Jan 07

Philippines improved credit outlook

The Makati Business Club has issued a statement on the Philippines’ improved credit outlook and in support of the Aquino administration actions. The statement is:-

MCC Statement on The Philippines improved credit outlook and successful issue of 25 year Global Peso Bonds

The latest revision by Moody’s Investor Service of its credit outlook on Philippine foreign and local currency bonds to positive from stable and the recent successful issuance of 25-year global peso bonds worth an equivalent $1.25 billion are, without doubt, manifestations of the international investment community’s interest and confidence in the country and foreign investors’ sign of faith in the Aquino administration’s economic vision and fiscal program.

The Makati Business Club thus commends the government’s economic managers for these accomplishments, with Moody’s signaling the likelihood of a near-term ratings upgrade and the bond deal continuing the innovative success of last October’s 10-year $1-billion global peso bonds, the first of its kind in Asia.

The credit rater upgraded the country’s credit rating last July to Ba3, “speculative” and “subject to substantial credit risk.”An upgrade would boost the Philippines’ credit score to the Baa level, “subject to moderate credit risk.”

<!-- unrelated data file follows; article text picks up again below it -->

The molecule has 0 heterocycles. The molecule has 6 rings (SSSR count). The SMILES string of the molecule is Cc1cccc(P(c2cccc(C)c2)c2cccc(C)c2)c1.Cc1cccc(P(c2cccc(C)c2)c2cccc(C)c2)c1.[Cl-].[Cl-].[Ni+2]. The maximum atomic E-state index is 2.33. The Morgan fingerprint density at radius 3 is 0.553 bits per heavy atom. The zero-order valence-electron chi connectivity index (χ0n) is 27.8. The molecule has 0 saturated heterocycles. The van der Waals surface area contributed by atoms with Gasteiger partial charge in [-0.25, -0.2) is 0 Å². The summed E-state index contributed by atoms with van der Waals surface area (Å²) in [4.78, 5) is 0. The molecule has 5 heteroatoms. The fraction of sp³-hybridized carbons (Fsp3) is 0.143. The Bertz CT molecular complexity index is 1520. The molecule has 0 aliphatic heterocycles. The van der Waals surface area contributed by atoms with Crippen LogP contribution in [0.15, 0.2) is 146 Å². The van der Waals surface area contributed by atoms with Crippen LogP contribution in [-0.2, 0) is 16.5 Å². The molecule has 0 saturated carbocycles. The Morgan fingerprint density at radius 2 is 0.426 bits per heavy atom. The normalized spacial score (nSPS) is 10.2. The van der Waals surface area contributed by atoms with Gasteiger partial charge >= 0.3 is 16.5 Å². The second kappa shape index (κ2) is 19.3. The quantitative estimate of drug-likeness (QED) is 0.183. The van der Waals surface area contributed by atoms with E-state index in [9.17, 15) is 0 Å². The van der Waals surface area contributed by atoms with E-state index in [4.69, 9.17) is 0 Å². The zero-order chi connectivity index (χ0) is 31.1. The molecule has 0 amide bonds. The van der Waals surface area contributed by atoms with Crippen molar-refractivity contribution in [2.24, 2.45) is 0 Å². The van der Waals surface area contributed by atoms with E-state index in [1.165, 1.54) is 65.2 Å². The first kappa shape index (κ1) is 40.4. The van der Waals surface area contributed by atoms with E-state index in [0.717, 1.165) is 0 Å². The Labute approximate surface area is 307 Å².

On the other hand, the long-term bonds, which are denominated in pesos but will be paid off in US dollars, are designed, in part, to deal with the issue of hot foreign money flowing into the country and presenting inflationary problems for monetary authorities.

MBC further cites the bond deal’s manifold accomplishments. It took advantage of the favorable market conditions at the start of the year, when rates are relatively lower. MBC further cites the deal’s manifold accomplishments. It took advantage of the favorable market conditions at the start of the year, when rates are relatively lower. the 25 year bond was priced to yield its coupon rate of 6.25 percentĀ , which translates to a 0.23 percentĀ  decline from the current domestic 25 year benchmark, even after adjusting for the global bond’s exemption from the local 20 percent withholding tax on interest income.

The global bond issue also helped lengthen the country’s debt maturities, reduce exposure of the domestic economy to foreign exchange fluctuations, and develop the capital market for long-term financing in preparation for the government’s plans to partner with private companies in building 11 priority infrastructure projects that include public roads, ports, and railways.

Moody’s statement, meanwhile, cited the country’s strong external payments position, which had reduced the country’s vulnerability to external shocks, monetary policy successes, and economic policy reforms that were expected to positively affect state finances, investor sentiment, and the economy.

MBC is encouraged by these positive signs that the Aquino administration is on its way towards achieving sustained economic growth, fiscal consolidation, and further development of the domestic capital markets.

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